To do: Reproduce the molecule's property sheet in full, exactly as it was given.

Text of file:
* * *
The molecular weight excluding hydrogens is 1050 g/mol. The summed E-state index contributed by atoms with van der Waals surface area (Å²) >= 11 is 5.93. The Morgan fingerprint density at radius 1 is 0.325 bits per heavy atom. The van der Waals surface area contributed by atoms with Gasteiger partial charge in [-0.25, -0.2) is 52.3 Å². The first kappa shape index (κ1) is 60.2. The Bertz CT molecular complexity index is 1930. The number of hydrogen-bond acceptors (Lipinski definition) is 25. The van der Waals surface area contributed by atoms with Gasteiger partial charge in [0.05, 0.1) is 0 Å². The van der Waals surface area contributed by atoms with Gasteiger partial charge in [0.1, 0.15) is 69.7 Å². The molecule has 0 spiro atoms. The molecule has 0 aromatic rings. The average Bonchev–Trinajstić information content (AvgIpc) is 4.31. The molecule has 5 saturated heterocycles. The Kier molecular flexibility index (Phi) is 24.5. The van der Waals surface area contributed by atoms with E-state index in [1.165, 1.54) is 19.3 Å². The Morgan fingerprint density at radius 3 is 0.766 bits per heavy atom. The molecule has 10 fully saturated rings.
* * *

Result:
The molecular weight excluding hydrogens is 1050 g/mol. The summed E-state index contributed by atoms with van der Waals surface area (Å²) >= 11 is 5.93. The Morgan fingerprint density at radius 1 is 0.325 bits per heavy atom. The van der Waals surface area contributed by atoms with Gasteiger partial charge in [-0.25, -0.2) is 52.3 Å². The first kappa shape index (κ1) is 60.2. The Bertz CT molecular complexity index is 1930. The number of hydrogen-bond acceptors (Lipinski definition) is 25. The van der Waals surface area contributed by atoms with Gasteiger partial charge in [0.05, 0.1) is 0 Å². The van der Waals surface area contributed by atoms with Gasteiger partial charge in [0.1, 0.15) is 69.7 Å². The molecule has 0 spiro atoms. The molecule has 0 aromatic rings. The average Bonchev–Trinajstić information content (AvgIpc) is 4.31. The molecule has 5 saturated heterocycles. The Kier molecular flexibility index (Phi) is 24.5. The van der Waals surface area contributed by atoms with E-state index in [1.165, 1.54) is 19.3 Å². The Morgan fingerprint density at radius 3 is 0.766 bits per heavy atom. The molecule has 10 fully saturated rings.